If your main goal is to get visibility for your products and increase conversions, PPC is an obvious choice. Paid ads get 65% of all clicks for high commercial intent searches.
While people often ignore ads when searching for information online, they have no qualms clicking when they’re making a purchase soon. Targeting search engine users who are already looking to buy is a great way skip organic competition and drive more sales from PPC ads.
While there are certain factors that work together to determine organic pagerank, it’s really more of an art than a science. That’s because Google changes its algorithms 500 times per year, so the strategies you use to optimize today can become irrelevant tomorrow.
With PPC ads, you have much more control over performance. You can choose what keywords you do/don’t want your ads to appear for, how much you want to bid for various keywords, what your ad will look like in search results, etc.
With organic search, you’re often left wondering what factors will help your pages improve and maintain rank long term.
It’s true that optimizing for PPC requires some upfront financial investment. Especially if you work in a competitive industry, getting ad visibility can be quite expensive. But as long as you target relevant keywords with quality content, you should be able to quickly realize a return on your investment. PPC site visitors are 50% more likely to purchase something than organic site visitors.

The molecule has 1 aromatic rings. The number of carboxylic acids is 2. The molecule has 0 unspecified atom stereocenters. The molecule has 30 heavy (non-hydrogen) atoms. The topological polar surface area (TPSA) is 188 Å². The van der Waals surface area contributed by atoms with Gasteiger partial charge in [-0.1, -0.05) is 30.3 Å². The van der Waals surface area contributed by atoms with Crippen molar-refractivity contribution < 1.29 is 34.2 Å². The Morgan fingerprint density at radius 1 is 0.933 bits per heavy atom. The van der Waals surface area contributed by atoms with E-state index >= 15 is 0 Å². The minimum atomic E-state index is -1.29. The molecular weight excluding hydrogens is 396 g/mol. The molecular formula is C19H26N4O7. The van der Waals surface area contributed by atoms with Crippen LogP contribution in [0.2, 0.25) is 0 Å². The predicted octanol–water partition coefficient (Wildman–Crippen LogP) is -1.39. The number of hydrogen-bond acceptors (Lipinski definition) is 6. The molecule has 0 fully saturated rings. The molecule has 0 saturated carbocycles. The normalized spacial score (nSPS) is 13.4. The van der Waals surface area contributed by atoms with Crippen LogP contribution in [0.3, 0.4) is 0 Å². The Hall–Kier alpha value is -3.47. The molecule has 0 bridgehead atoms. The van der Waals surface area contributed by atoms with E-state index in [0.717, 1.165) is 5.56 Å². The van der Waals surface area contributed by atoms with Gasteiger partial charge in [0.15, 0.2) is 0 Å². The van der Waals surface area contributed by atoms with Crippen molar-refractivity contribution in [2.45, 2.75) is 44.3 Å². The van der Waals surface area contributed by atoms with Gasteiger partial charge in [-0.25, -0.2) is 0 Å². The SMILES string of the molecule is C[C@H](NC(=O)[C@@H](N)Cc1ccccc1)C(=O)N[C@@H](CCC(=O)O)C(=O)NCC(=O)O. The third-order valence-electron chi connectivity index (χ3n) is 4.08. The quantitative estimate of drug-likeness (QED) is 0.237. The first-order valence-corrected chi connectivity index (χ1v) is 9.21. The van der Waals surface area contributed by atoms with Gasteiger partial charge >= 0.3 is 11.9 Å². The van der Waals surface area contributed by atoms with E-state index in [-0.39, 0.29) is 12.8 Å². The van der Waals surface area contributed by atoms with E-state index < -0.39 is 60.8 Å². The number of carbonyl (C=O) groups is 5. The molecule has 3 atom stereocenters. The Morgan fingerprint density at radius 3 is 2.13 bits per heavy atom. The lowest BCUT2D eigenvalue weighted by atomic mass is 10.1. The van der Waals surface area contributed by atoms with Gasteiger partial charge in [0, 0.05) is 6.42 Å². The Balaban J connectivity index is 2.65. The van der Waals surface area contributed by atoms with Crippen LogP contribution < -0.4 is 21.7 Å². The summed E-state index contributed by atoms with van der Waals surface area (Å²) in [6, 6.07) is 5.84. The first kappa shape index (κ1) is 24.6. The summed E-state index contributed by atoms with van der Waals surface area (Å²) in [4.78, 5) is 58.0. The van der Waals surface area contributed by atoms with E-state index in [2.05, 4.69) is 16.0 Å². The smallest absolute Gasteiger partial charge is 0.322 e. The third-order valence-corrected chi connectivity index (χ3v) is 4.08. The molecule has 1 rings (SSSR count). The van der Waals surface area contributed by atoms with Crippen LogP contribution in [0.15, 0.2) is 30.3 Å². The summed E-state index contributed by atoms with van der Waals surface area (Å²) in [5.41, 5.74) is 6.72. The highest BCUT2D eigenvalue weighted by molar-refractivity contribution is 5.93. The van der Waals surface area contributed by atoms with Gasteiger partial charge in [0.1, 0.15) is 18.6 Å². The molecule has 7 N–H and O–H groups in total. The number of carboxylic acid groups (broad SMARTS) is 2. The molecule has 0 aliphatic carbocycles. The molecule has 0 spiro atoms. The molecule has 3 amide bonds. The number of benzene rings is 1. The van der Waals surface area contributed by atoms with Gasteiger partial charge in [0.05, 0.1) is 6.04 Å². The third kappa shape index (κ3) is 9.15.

After you invest in creating and promoting your SEO content, you have to wait for it to start ranking. And even then the revenue you drive from organic traffic might not match what you could achieve with PPC in much less time.
So if you want to maximize your PPC ROAS, you should focus on product promotion to see quick results.
Now that you understand the pros and cons of each strategy, hopefully you have a better idea of which is the most valuable for your business at this point. It mostly boils down to your industry, budget, and goals. For example, if you’re an ecommerce seller looking to drive sales quickly, PPC is the obvious option to start with. If you run a startup with a shoestring budget, SEO is the more economical strategy to start with.
The final verdict for the majority of businesses is that they need a little of both. Despite their differences, SEO and PPC actually complement each other quite well. In fact, marketers that use both SEO and PPC ads average 25% more clicks and 27% more profits than those who use one technique.
That said, very few businesses can hit the ground running with complete SEO and PPC strategies at one time. It’s best to pick and prioritize how you invest in the beginning so you can grow and improve results long-terms.